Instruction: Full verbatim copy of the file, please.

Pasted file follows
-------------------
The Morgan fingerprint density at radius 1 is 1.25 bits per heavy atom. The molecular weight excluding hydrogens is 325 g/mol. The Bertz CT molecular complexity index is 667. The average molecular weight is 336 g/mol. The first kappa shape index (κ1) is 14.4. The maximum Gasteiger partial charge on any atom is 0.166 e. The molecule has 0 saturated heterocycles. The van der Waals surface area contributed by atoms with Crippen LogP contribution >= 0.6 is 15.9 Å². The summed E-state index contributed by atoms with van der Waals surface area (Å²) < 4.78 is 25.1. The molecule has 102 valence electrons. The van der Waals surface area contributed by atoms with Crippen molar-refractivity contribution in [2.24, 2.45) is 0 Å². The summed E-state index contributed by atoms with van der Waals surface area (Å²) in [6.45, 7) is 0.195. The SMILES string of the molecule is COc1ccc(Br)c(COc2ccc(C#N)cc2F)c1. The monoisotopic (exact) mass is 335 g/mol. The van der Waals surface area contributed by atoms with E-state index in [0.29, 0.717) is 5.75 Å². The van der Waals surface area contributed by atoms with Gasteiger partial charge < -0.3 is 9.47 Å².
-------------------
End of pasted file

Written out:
The Morgan fingerprint density at radius 1 is 1.25 bits per heavy atom. The molecular weight excluding hydrogens is 325 g/mol. The Bertz CT molecular complexity index is 667. The average molecular weight is 336 g/mol. The first kappa shape index (κ1) is 14.4. The maximum Gasteiger partial charge on any atom is 0.166 e. The molecule has 0 saturated heterocycles. The van der Waals surface area contributed by atoms with Crippen LogP contribution >= 0.6 is 15.9 Å². The summed E-state index contributed by atoms with van der Waals surface area (Å²) < 4.78 is 25.1. The molecule has 102 valence electrons. The van der Waals surface area contributed by atoms with Crippen molar-refractivity contribution in [2.24, 2.45) is 0 Å². The summed E-state index contributed by atoms with van der Waals surface area (Å²) in [6.45, 7) is 0.195. The SMILES string of the molecule is COc1ccc(Br)c(COc2ccc(C#N)cc2F)c1. The monoisotopic (exact) mass is 335 g/mol. The van der Waals surface area contributed by atoms with E-state index in [0.29, 0.717) is 5.75 Å². The van der Waals surface area contributed by atoms with Gasteiger partial charge < -0.3 is 9.47 Å².